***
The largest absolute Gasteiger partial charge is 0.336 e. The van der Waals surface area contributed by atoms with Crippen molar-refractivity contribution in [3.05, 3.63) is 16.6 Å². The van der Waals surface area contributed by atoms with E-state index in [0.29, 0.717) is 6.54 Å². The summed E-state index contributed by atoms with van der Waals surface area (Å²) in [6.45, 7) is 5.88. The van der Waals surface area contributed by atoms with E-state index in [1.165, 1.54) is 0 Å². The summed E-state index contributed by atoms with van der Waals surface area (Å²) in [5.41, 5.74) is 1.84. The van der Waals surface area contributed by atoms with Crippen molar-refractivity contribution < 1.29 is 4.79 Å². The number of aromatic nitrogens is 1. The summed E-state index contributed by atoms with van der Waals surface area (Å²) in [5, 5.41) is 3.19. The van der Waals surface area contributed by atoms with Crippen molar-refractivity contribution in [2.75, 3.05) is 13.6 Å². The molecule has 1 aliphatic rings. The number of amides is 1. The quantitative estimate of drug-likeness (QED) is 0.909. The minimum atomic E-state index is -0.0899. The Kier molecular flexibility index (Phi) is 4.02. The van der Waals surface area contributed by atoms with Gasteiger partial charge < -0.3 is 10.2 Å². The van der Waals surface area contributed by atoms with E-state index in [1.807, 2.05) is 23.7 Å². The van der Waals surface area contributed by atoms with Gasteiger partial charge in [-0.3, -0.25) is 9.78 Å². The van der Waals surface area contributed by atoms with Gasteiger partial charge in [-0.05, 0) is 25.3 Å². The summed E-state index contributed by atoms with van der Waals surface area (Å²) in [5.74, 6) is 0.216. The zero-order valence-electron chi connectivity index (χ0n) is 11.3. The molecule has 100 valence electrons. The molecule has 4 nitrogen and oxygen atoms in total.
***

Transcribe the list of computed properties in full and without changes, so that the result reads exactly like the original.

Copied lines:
The largest absolute Gasteiger partial charge is 0.336 e. The van der Waals surface area contributed by atoms with Crippen molar-refractivity contribution in [3.05, 3.63) is 16.6 Å². The van der Waals surface area contributed by atoms with E-state index in [0.29, 0.717) is 6.54 Å². The summed E-state index contributed by atoms with van der Waals surface area (Å²) in [6.45, 7) is 5.88. The van der Waals surface area contributed by atoms with E-state index in [1.165, 1.54) is 0 Å². The summed E-state index contributed by atoms with van der Waals surface area (Å²) in [5.41, 5.74) is 1.84. The van der Waals surface area contributed by atoms with Crippen molar-refractivity contribution < 1.29 is 4.79 Å². The number of aromatic nitrogens is 1. The summed E-state index contributed by atoms with van der Waals surface area (Å²) in [5, 5.41) is 3.19. The van der Waals surface area contributed by atoms with Crippen molar-refractivity contribution in [2.75, 3.05) is 13.6 Å². The molecule has 1 aliphatic rings. The number of amides is 1. The quantitative estimate of drug-likeness (QED) is 0.909. The minimum atomic E-state index is -0.0899. The Kier molecular flexibility index (Phi) is 4.02. The van der Waals surface area contributed by atoms with Gasteiger partial charge < -0.3 is 10.2 Å². The van der Waals surface area contributed by atoms with E-state index in [1.807, 2.05) is 23.7 Å². The van der Waals surface area contributed by atoms with Gasteiger partial charge in [-0.3, -0.25) is 9.78 Å². The van der Waals surface area contributed by atoms with Gasteiger partial charge in [-0.05, 0) is 25.3 Å². The summed E-state index contributed by atoms with van der Waals surface area (Å²) in [5.74, 6) is 0.216. The zero-order valence-electron chi connectivity index (χ0n) is 11.3. The molecule has 100 valence electrons. The molecule has 4 nitrogen and oxygen atoms in total.